Having made his first Flag painting in 1954-1955, Johns would go on to make a number of variations on the same theme throughout the 1950’s and ‘60’s. At first he approximated the shape and colors of the flag with that of the canvas, as in the celebrated case of Flag (1954-55, New York, The Museum of Modern Art). He then floated flags on bright orange grounds (Flag on Orange Field, 1957, Cologne, Museum Ludwig). He also layered flag paintings on top of each other (Three Flags, 1958, New York, Whitney Museum of American Art). He divested the flag of its traditional red, white and blue colors, making monochrome flags, sometimes constructed out of multiple canvases (White Flag, 1955, Collection the artist). In all of these examples, the flag form was always readable as a flag: horizontal, with the stars in the upper left corner. In 1962 he painted two flags in oil and attached them, one on top of each other (Two Flags, 1962, Miami, Collection Norman and Irma Braman) and in 1964 he made Sketch for Flags (1964, Collection Rita Donagh) which not only manipulated the color (replacing America’s red, white and blue with the African National Congress’ gold, green and black) but also broke down the homogenous unit of the flag, displaying only washy, phantasmagoric fragments. This manipulation of the ‘form’ reaches its apotheosis in the present work, Untitled (Flag), executed in 1971 after seventeen years of experimentation with the flag design. Color has now been replaced with tonal distinctions of gray; the flag is now vertical (rotated ninety degrees clockwise) and it has further been ‘flopped’. Interestingly, here, the process of execution becomes the actual ‘flag’ itself, thereby distancing Johns even further from the ‘object’ than he ordinarily did, becoming the mere choreographer of components of the Sign. This is similar to the process employed in John Cage’s music and Merce Cunningham’s choreography, where the totality of experience is finalized by the viewer’s involvement in the various parts presented by the artist. Here, canvas strips, dipped in wax, become the stripes of the flag; cut out canvas stars, literally, are the stars – their ‘reality’ adding another level to the ‘reality’ of the object and, of course, the ‘reality’ of the meaning of the flag. By manipulating the physical surface of the painting of the flag, Johns negotiates the very idea of the flag, and this arresting punch is amplified through the physical coercion of its design. It still says ‘flag’ but not in the way one is used to.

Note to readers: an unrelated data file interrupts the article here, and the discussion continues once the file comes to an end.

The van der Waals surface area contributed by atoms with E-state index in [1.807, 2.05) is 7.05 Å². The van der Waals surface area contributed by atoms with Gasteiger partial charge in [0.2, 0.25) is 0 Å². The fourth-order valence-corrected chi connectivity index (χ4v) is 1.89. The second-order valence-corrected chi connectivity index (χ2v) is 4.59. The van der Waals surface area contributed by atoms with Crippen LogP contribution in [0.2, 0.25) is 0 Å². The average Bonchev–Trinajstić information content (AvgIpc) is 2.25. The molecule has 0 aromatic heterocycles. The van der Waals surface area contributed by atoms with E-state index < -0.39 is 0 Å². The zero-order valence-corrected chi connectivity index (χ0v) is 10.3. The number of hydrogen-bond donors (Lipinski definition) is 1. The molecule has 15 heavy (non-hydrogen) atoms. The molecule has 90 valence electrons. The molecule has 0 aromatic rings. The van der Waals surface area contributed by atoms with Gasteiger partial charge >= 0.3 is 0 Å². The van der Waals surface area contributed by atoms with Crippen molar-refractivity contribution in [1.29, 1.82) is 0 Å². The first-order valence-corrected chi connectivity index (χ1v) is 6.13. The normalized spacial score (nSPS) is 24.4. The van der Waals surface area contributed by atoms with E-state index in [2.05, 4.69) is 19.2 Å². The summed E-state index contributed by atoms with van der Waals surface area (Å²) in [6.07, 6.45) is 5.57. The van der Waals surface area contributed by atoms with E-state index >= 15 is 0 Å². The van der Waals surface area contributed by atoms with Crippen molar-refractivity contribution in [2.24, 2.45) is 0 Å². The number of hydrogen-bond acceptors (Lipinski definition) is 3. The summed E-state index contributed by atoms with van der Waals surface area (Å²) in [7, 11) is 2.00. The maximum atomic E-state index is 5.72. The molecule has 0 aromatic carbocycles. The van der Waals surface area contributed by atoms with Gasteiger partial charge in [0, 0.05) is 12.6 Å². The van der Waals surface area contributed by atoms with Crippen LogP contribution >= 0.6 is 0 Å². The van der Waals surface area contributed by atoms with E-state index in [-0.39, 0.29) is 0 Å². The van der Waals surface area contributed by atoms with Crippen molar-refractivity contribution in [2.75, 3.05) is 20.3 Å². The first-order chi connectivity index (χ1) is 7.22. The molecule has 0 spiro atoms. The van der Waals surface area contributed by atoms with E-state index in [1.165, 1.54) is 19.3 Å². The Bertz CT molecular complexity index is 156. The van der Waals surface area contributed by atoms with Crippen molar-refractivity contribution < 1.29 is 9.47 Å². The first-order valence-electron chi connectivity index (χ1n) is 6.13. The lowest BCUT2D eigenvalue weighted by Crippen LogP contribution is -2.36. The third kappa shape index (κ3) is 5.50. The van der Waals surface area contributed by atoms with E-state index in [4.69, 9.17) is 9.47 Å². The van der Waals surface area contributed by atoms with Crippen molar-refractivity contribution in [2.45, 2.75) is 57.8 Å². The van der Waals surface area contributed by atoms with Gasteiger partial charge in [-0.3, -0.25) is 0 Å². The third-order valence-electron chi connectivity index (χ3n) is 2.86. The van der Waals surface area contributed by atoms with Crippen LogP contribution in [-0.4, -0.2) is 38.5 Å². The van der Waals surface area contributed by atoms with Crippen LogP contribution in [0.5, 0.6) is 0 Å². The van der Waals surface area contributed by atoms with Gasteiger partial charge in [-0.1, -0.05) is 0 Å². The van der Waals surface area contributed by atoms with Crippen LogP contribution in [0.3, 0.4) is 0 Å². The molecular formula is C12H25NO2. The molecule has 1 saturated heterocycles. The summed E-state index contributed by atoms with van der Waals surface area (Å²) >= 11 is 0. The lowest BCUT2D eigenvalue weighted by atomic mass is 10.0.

If one goes beyond the intellectual discourse and concentrates exclusively on the actual surface of the work, one can indulge the eye and delight simply in the sheer beauty of the encaustic. Looking at the surface of Untitled (Flag) is similar to looking at the surface of a painting by Paul Cézanne. As David Sylvester wrote, “In a Johns, marks of varying tempo, weight and direction caress and bruise and elaborate and disrupt and erode the familiar forms of everyday objects” (David Sylvester, “Saluting the Flags” in Exh. Cat., London, Anthony d’Offay Gallery, Jasper Johns Flags 1955-1994, 1996, p. 12). Sylvester notes that the Flags, in all their variegated ‘formats’, differ from the other emblems in that it is not the Still Lives by Cézanne that come to mind, but his serial meditation on Mont Sainte-Victoire as seen from Les Lauves. The stripes become the mountain; the stars become the sky. “The basic analogy is that generally the flags are more shimmering than the other emblem pictures”. (Ibid.) Just like Cézanne, Johns applies paint with short, staccato marks, distinguished from each other tonally. Leo Steinberg made the connection between the two luminaries in 1962: “This is the way Cézanne used to paint, in broken planes composed of adjacent values; imparting pictorial flatness to things which the mind knows to be atmospheric and spatial. Johns, with that same type of brush work that hovers midway between opaque canvas and spatial illusion, does the reverse: allowing an atmospheric suggestion to things the mind knows to be flat.” (Leo Steinberg, “Jasper Johns: The First Seven Years of His Art” (1962) in Leo Steinberg, Other Criteria: Confrontations with Twentieth-Century Art, New York, 1972, p. 43). A Johns enthralls because it forces the viewer to ask questions that challenge our preconceptions about the status of an aesthetic object; this makes us really look at the subject. It satisfies, because on that journey, one is dazzled by the weight and texture of the encaustic surface and the inflections of pigment and wax one finds Johns able to make with this medium.